It is hardly any surprise that the Marvel Cinematic Universe is loaded to the hilt with uber-futuristic gadgets — after all, it is all about superheroes that have practically unlimited money, willpower and swagger. However, while stuff like the Wakanda cloak and Captain America’s shield are purely reserved for the movies, the Avengers have, over time, used pieces of technologies that are a shade closer to reality, while providing an infinite list of possibilities.
Given that we are all sticklers for fascinating pieces of technology, and with Avengers: Endgame fever at its peak, we couldn’t help but wonder how many of these unnatural and mostly improbable pieces of technology are even viable. Even if they are, technology must progress keeping multiple possibilities in mind, lest it falls into the wrong hands. Which of the Avengers’ infinite technology arsenal, then, are the likeliest candidates of being tools of responsibility and progress, for mankind? While our debates were endless, here’s the shortlist that we arrived at, in chronological order of appearance.
Iron Man’s Arc Reactor (Iron Man, 2008)
Howard Stark, father of the universally beloved and unabashedly brash Tony Stark, was the original creator of this technology. While it is, in essence, similar to nuclear energy, it is what the latter was scientifically meant to be — a beacon for clean emissions operation, before it went commercial too early and turned into a tool for warfare. Iron Man’s arc reactor brings the powers of clean energy resources, while being more versatile, harnessable and implementable. It can still be a bit of a hazard if it falls into the wrong hands, but given the pace of emissions and depleting resources in our world, we do need a real life arc reactor, well before the actual endgame is upon us.
The Ant-Man Suit (Ant-Man, 2015)
Sure, Ant-Man’s suit is hardly a piece of technology that comes with any hint of practicality, but its implications are endless. The premise of Pym particles are not entirely baseless, although its core technology of shortening empirical distances are possibly unlikely, since that itself would lead to fundamental restructuring of the very principles of chemistry, and cause molecular forces to produce energy that may be too agitated for a human body to be near.
Nevertheless, if it ever materialises, technology such as the Ant-Man’s suit can lead to the creation of tiny cameras and surgical tools as tiny as molecules, which in turn could be used for a wide range of medical applications, such as studying the human brain by travelling through neurons, or surgically operating cancerous growth more efficiently, without needing any open surgery.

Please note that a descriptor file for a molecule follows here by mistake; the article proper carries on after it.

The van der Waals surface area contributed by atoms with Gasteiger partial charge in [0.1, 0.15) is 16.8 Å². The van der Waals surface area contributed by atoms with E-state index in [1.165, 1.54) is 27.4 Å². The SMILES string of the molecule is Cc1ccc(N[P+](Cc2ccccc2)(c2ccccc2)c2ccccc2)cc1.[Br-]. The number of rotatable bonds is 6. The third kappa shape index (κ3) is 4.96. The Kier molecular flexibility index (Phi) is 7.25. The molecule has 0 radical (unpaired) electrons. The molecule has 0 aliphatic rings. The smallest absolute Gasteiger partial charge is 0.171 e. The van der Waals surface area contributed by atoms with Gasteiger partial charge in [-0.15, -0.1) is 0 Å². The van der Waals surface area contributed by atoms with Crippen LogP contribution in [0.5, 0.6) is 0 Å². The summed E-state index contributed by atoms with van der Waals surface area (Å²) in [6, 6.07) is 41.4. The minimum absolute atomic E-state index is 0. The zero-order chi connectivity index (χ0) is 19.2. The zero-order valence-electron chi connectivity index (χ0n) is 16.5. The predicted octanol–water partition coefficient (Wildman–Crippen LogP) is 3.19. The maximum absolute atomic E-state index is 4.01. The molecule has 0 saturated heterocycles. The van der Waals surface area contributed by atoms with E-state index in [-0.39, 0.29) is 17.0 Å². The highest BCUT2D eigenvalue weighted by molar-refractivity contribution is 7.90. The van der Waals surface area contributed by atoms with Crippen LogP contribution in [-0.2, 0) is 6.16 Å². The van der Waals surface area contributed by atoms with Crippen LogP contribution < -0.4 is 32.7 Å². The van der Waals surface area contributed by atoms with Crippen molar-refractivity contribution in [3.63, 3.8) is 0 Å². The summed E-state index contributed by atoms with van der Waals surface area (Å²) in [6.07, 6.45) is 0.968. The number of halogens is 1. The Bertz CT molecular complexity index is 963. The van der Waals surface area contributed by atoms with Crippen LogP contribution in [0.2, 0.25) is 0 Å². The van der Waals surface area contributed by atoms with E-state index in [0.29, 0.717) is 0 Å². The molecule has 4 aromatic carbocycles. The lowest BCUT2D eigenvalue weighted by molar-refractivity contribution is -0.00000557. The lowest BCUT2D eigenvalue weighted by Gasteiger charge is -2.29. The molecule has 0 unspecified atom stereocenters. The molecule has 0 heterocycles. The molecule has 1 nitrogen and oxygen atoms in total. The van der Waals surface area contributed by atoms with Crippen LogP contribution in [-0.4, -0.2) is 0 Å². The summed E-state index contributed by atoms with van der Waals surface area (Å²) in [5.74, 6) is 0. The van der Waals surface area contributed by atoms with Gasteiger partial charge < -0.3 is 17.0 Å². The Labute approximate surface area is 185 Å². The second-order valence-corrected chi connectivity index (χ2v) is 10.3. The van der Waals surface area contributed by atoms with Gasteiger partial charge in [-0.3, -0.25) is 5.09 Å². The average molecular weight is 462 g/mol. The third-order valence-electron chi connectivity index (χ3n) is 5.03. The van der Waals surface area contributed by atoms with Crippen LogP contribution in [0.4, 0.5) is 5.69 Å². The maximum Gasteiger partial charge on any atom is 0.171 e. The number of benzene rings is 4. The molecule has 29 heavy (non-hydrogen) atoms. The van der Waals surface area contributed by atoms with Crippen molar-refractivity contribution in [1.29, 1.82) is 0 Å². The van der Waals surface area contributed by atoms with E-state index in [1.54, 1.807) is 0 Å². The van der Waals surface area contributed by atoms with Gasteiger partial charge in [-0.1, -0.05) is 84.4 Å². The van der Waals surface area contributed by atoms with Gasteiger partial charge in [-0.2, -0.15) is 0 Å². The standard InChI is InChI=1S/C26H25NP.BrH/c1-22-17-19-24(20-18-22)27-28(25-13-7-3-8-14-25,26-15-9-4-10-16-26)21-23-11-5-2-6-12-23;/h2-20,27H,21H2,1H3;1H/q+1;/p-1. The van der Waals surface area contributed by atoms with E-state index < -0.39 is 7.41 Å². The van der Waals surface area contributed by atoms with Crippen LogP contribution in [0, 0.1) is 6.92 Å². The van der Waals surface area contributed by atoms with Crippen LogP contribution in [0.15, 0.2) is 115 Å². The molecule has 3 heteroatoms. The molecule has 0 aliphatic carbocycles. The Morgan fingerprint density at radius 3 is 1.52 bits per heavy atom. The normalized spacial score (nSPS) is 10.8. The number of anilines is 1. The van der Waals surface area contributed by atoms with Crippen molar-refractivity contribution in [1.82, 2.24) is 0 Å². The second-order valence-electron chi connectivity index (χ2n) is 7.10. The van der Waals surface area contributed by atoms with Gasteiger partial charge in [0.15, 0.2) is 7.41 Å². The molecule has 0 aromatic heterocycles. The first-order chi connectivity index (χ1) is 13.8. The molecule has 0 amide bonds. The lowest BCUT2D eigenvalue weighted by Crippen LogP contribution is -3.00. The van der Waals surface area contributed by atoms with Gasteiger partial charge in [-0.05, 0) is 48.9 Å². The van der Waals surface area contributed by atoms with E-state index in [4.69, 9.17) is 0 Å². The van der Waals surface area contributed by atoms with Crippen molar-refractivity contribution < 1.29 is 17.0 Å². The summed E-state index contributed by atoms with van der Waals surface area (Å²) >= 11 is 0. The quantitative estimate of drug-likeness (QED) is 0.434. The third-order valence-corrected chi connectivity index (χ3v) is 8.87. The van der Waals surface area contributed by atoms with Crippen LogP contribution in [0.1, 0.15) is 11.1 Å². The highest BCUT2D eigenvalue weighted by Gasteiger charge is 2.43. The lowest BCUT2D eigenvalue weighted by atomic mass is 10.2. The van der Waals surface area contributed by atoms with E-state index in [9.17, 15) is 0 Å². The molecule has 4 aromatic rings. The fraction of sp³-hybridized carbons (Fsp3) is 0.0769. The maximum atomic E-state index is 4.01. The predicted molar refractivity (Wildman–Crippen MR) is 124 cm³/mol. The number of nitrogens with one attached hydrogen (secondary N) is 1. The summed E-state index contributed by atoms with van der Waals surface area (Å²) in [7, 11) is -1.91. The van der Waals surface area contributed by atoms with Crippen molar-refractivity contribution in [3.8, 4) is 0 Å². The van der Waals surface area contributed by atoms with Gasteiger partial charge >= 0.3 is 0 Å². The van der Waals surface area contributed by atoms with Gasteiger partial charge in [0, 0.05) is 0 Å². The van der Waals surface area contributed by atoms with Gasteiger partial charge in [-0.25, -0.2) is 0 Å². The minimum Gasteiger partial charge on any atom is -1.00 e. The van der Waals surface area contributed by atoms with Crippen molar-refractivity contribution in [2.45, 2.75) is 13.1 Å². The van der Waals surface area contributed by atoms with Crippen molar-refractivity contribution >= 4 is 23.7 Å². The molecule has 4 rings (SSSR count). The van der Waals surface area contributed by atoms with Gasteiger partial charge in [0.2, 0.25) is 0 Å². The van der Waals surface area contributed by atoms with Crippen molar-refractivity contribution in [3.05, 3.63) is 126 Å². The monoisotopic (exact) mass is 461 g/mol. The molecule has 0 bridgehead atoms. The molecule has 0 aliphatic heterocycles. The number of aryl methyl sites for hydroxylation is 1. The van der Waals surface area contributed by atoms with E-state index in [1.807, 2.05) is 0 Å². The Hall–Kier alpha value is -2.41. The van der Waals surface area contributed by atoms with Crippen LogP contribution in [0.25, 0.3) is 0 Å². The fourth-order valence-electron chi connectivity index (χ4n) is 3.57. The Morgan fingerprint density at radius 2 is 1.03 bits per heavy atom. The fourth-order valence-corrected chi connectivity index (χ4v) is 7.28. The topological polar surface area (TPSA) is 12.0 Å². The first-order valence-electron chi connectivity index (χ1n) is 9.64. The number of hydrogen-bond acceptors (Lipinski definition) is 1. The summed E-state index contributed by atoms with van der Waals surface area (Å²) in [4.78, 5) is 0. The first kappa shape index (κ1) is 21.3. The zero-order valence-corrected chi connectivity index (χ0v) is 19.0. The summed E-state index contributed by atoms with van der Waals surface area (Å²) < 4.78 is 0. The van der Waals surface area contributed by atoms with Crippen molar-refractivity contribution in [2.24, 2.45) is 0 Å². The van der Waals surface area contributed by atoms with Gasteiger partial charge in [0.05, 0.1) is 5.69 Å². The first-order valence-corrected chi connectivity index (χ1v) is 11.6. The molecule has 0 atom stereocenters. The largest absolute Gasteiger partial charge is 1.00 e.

B.A.R.F (Captain America: Civil War, 2016)
Binarily Augmented Retro-Framing uses a pair of sensor-enabled, connected glasses to transmit and receive electromagnetic signals from the brain. It can then latch on to a desired traumatic memory, and relay it on to a transmission screen, such as right in front of the glasses, to replay tragic moments. The technology, while being way too superhero-ish, may not be entirely out of the question, and comes with enormous implications.
For instance, B.A.R.F can be used for patients of post-traumatic stress disorder to give them closure from a sudden accident, or even in legal areas where memories of grave cases could be reconstructed in near-reality to identify victims and criminals, as well as understand what happened to solve a crime with maximum justice. However, there are multiple implications to how this technology can be mishandled, leading to it being one that we must proceed on with caution, if it indeed becomes reality.
Baby Monitor Protocol (Spider-Man: Homecoming, 2017)
A minuscule camera connected to an online server that is in turn monitored by someone — this is not only real, but a very concerning bit about online privacy and cybercrime. However, put it to use in a fancy suit, and integrate in such a way that the cameras provide direct, stereoscopic feed of what your eyes see, and you now have an Avengers-worthy technology at hand.
The humour is not lost on the fact that Tony Stark decides to call it the Baby Monitor Protocol, but it also shows a different side of Tony, one where he shows paternal levels of concern for his protege of sorts, Spider-Man. In real life, things may not be as rosy, and certain internet giants might feel queasy (and thrilled) at the amount of power that this piece of technology can provide to their hands.
Remote Access Driving (Black Panther, 2018)
Shuri is an awesome character sketch, but what makes her even more awesome are her special-ability Kimoyo beads. A sort-of actuator that enables an ultra-futuristic take on autonomous driving, these beads enable an instant remote connection that lets her take charge of cars on the road.
This is the exact sort of technology that can be infinitely useful for police forces and armies across the world to take on emergency riot situations. Even though its production form might not quite come in the form of magic beads, the technology itself is probably more realistic than most others seen through the MCU. Truth be told, it is probably not ideal for establishing legal provisions, but there is no denying the coolness of deploying beads in your bedroom to simply charge down asphalt pitches on a Lexus LFA.